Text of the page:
1. the core issue is that chinese media doesnt openly embrace romantic themes like taiwan media or korean media.

  2. Samuel Untermeyer created Hollywood in 1909.
    He created the Federal Reserve in 1913.
    He created “Scofield bible” in 1909.
    Do you start to get what’s the game…?

  3. Another aljazeera cynical fact twisting "reporting" with no real meaning. Is this a middle eastern news organization or an American one?

  4. i tell you some jokes: Qatari complained North Korea is not a democratic country, and also complained North Korea man didn't treat woman well…

  5. The movie will please a lot Chinese, especially the elders who were constantly been told China is the Best country, and we have a great government, Because the censorship. But some of us just feel sick about it, we know it's not true.We hate our government , and we can't say it in public.The box-office is not true, yes ,we can fake almost everything.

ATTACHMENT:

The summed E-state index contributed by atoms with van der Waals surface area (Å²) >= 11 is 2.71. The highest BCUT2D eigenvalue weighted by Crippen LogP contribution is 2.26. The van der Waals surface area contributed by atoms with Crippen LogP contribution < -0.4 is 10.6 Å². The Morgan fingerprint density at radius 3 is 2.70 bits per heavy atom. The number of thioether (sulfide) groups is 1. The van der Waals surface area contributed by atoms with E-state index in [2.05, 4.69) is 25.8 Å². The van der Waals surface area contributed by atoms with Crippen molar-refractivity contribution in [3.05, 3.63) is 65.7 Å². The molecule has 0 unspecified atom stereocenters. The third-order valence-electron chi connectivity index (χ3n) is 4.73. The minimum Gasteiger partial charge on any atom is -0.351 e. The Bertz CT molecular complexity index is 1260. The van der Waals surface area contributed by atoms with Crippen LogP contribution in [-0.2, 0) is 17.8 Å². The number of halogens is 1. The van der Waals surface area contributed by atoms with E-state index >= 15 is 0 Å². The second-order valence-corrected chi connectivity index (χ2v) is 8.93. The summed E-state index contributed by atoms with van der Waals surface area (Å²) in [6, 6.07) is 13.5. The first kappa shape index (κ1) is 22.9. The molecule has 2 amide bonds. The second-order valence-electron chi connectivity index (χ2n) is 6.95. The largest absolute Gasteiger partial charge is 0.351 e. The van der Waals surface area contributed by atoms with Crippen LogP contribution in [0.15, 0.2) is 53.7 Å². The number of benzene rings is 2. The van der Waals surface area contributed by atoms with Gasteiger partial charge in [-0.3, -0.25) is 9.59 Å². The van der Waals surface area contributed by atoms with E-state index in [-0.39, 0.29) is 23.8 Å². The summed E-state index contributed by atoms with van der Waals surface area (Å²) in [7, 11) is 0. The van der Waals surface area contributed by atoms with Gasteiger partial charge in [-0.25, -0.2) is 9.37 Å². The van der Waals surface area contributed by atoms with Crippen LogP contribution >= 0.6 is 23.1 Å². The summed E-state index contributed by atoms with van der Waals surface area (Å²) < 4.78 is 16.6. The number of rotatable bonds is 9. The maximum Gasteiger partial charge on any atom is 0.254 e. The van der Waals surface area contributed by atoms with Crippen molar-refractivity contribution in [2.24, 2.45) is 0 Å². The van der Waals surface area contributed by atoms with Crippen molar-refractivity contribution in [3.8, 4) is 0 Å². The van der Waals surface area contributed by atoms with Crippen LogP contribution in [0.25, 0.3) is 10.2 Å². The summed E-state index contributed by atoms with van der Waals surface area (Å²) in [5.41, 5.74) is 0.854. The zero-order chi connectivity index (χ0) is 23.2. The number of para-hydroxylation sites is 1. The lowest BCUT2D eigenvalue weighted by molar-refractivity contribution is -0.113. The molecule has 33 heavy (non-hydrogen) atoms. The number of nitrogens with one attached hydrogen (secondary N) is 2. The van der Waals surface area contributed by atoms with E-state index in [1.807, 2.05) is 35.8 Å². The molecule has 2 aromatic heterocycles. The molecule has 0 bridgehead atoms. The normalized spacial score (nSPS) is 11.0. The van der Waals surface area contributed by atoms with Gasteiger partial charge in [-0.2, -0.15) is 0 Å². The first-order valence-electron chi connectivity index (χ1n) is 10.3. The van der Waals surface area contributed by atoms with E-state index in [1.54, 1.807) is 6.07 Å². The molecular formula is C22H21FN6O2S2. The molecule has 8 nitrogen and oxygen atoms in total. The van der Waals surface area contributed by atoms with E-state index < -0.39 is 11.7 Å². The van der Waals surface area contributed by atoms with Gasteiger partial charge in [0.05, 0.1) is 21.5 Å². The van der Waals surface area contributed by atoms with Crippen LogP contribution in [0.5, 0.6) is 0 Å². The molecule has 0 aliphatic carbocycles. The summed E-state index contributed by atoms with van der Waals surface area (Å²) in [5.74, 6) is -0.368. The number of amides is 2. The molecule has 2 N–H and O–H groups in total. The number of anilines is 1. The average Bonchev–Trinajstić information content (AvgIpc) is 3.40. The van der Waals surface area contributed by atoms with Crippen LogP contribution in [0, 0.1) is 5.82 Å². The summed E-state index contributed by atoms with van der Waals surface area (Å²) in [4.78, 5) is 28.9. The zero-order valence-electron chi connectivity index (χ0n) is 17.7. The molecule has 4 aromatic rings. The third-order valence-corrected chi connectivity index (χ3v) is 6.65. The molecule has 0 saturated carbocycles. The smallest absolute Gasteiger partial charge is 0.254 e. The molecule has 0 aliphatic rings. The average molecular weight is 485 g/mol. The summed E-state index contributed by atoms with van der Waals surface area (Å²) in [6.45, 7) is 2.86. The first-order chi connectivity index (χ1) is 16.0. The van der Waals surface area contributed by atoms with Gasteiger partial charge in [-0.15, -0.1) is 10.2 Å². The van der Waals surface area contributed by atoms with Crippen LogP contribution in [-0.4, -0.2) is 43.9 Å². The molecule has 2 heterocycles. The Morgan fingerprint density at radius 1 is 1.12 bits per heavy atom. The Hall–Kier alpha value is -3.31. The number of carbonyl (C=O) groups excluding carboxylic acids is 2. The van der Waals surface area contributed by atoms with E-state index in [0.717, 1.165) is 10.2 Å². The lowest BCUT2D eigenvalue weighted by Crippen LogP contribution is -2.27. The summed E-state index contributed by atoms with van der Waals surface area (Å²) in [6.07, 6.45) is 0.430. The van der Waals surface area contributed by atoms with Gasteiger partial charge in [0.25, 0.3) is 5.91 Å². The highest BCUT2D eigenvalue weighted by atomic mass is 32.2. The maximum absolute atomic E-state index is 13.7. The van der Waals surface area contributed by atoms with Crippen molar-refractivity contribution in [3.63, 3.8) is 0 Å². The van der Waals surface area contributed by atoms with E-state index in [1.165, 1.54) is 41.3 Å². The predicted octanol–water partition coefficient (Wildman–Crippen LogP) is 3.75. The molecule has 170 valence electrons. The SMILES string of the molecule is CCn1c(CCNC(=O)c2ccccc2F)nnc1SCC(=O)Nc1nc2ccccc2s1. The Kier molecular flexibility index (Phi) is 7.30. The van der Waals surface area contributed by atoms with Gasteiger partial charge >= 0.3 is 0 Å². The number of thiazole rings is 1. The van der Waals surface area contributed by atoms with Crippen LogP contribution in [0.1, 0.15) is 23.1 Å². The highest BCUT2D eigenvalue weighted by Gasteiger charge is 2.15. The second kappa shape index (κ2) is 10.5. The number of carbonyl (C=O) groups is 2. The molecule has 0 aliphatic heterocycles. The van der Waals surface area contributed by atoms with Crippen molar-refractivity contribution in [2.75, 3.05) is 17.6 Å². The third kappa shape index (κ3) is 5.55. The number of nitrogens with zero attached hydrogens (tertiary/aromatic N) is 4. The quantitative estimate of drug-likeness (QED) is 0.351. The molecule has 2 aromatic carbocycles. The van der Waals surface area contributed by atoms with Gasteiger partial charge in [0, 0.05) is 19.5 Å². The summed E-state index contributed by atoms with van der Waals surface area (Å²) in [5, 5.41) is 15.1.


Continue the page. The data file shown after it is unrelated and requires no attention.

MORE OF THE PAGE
6. when was the last time a holywood made flick that a non american is the hero? how about never? this only shows that aljazeera has an anti-china propaganda slant

  7. But Hollywood movies takes it all when it comes to propaganda in war movies. From Rambo to Black hawk down. U name em.

  8. I think endgame has captain america in it, i think we should also call that nationalist propaganda.

    China: Hold my beer

  9. Oh, those chinese are using their movies to promoting their ideology and values !
    Don't make me laugh
    how many movies that gangs holds a funny slavic accent?
    how many movies that we asians live in a bamboo house next to a rice paddy?
    time for some change